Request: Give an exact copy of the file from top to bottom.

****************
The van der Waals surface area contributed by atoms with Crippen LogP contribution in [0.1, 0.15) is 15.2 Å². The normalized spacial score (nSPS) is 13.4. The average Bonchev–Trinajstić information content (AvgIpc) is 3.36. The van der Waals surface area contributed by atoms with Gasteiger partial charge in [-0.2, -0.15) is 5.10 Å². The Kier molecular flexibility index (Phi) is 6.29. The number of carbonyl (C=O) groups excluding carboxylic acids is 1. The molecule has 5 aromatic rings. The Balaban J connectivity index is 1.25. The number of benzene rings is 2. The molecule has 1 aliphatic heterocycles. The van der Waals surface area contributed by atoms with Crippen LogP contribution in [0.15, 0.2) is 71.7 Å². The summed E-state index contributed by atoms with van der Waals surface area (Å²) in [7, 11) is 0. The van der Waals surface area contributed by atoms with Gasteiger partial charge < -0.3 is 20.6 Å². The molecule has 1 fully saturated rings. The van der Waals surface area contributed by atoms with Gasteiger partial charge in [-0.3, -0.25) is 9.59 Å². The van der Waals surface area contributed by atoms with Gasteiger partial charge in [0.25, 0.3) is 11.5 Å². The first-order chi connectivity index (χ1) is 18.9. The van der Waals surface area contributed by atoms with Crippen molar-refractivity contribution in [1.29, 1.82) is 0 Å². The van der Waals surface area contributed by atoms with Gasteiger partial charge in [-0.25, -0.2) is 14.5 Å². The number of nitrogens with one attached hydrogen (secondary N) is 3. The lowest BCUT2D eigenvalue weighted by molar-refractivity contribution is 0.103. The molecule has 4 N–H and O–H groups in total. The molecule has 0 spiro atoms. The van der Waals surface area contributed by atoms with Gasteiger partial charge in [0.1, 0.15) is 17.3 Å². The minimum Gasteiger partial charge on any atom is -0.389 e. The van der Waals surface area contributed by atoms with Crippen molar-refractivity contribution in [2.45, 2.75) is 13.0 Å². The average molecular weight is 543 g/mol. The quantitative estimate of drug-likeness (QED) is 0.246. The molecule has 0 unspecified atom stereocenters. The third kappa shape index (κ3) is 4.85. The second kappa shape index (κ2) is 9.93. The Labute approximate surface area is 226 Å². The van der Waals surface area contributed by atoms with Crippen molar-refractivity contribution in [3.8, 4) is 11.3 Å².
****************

The van der Waals surface area contributed by atoms with Crippen LogP contribution in [0.1, 0.15) is 15.2 Å². The normalized spacial score (nSPS) is 13.4. The average Bonchev–Trinajstić information content (AvgIpc) is 3.36. The van der Waals surface area contributed by atoms with Gasteiger partial charge in [-0.2, -0.15) is 5.10 Å². The Kier molecular flexibility index (Phi) is 6.29. The number of carbonyl (C=O) groups excluding carboxylic acids is 1. The molecule has 5 aromatic rings. The Balaban J connectivity index is 1.25. The number of benzene rings is 2. The molecule has 1 aliphatic heterocycles. The van der Waals surface area contributed by atoms with Crippen LogP contribution in [0.15, 0.2) is 71.7 Å². The summed E-state index contributed by atoms with van der Waals surface area (Å²) in [7, 11) is 0. The van der Waals surface area contributed by atoms with Gasteiger partial charge < -0.3 is 20.6 Å². The molecule has 1 fully saturated rings. The van der Waals surface area contributed by atoms with Gasteiger partial charge in [-0.3, -0.25) is 9.59 Å². The van der Waals surface area contributed by atoms with Gasteiger partial charge in [0.25, 0.3) is 11.5 Å². The first-order chi connectivity index (χ1) is 18.9. The van der Waals surface area contributed by atoms with Crippen molar-refractivity contribution in [1.29, 1.82) is 0 Å². The van der Waals surface area contributed by atoms with Gasteiger partial charge in [-0.25, -0.2) is 14.5 Å². The number of nitrogens with one attached hydrogen (secondary N) is 3. The lowest BCUT2D eigenvalue weighted by molar-refractivity contribution is 0.103. The molecule has 4 N–H and O–H groups in total. The molecule has 0 spiro atoms. The van der Waals surface area contributed by atoms with Gasteiger partial charge in [0.1, 0.15) is 17.3 Å². The minimum Gasteiger partial charge on any atom is -0.389 e. The van der Waals surface area contributed by atoms with Crippen molar-refractivity contribution in [2.45, 2.75) is 13.0 Å². The average molecular weight is 543 g/mol. The quantitative estimate of drug-likeness (QED) is 0.246. The molecule has 0 unspecified atom stereocenters. The third kappa shape index (κ3) is 4.85. The second kappa shape index (κ2) is 9.93. The Labute approximate surface area is 226 Å². The van der Waals surface area contributed by atoms with Crippen molar-refractivity contribution in [3.8, 4) is 11.3 Å².